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Thu Jan 24, 2013, 01:19 PM

NYT: Obama Speech Leaves G.O.P. Stark Choices

Obama Speech Leaves G.O.P. Stark Choices
By JONATHAN WEISMAN
Published: January 22, 2013



WASHINGTON — President Obama’s aggressive Inaugural Address on Monday presented Congressional Republicans with a stark choice over the next two years: accommodate the president’s agenda on immigration, guns, energy and social programs and hope to take the liberal edge off issues dictated by the White House, or dig in as the last bulwark against a re-elected Democratic president and accept the political risks of that hard-line stance.

As Mr. Obama’s second term begins, Republican leaders appear ready to accede at least in the short term on matters like increasing the debt limit.

Their decision shows that even among some staunch conservatives, Mr. Obama’s inauguration could be ushering in a more pragmatic tone — if not necessarily a shift in beliefs. From the stimulus to the health care law to showdowns over taxes and spending, Republicans have often found that their uncompromising stands simply left them on the sidelines, unable to have an impact on legislation and unable to alter it much once it passed.

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http://www.nytimes.com/2013/01/23/us/politics/obama-speech-leaves-gop-stark-choices.html?_r=1&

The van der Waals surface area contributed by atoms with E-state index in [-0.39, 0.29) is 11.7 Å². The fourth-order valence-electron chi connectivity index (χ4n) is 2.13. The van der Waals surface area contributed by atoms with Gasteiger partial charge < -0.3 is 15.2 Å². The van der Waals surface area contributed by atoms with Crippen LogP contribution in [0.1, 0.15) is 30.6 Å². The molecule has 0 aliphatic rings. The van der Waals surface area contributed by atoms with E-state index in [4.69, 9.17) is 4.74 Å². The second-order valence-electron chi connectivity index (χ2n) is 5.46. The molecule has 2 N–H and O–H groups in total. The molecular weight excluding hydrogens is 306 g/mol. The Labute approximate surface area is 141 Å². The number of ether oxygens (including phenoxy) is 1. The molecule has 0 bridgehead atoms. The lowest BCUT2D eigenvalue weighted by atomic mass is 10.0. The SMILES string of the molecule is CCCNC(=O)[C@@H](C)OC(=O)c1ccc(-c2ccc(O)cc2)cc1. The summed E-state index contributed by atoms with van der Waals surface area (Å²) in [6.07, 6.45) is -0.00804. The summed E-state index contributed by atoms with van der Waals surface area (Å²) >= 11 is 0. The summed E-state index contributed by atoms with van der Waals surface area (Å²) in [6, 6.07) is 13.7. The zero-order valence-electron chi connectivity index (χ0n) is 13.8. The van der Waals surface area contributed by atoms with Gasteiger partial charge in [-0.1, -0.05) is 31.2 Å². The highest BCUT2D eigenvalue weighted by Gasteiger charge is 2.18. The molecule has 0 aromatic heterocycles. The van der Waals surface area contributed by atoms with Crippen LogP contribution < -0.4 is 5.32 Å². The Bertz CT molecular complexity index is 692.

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Reply NYT: Obama Speech Leaves G.O.P. Stark Choices (Original post)
babylonsister Jan 2013 OP
magical thyme Jan 2013 #1
Cha Jan 2013 #2

Response to babylonsister (Original post)

Thu Jan 24, 2013, 02:45 PM

1. and the crux of the matter is...

“The public is not behind us, and that’s a real problem for our party,” said Representative Justin Amash of Michigan, a Republican who has clashed with his party’s leadership.

Exactly right, Rep. Amash. And what part of the "will of the people" and "we the people" do you people not understand?

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Response to babylonsister (Original post)

Thu Jan 24, 2013, 04:54 PM

2. Can't even believe this reality is coming from a republiCon..

For now, some Republicans concede that the party is standing on shaky ground as it girds for confrontation.

“The public is not behind us, and that’s a real problem for our party,” said Representative Justin Amash of Michigan, a Republican who has clashed with his party’s leadership.


Thank you, babylonsistah

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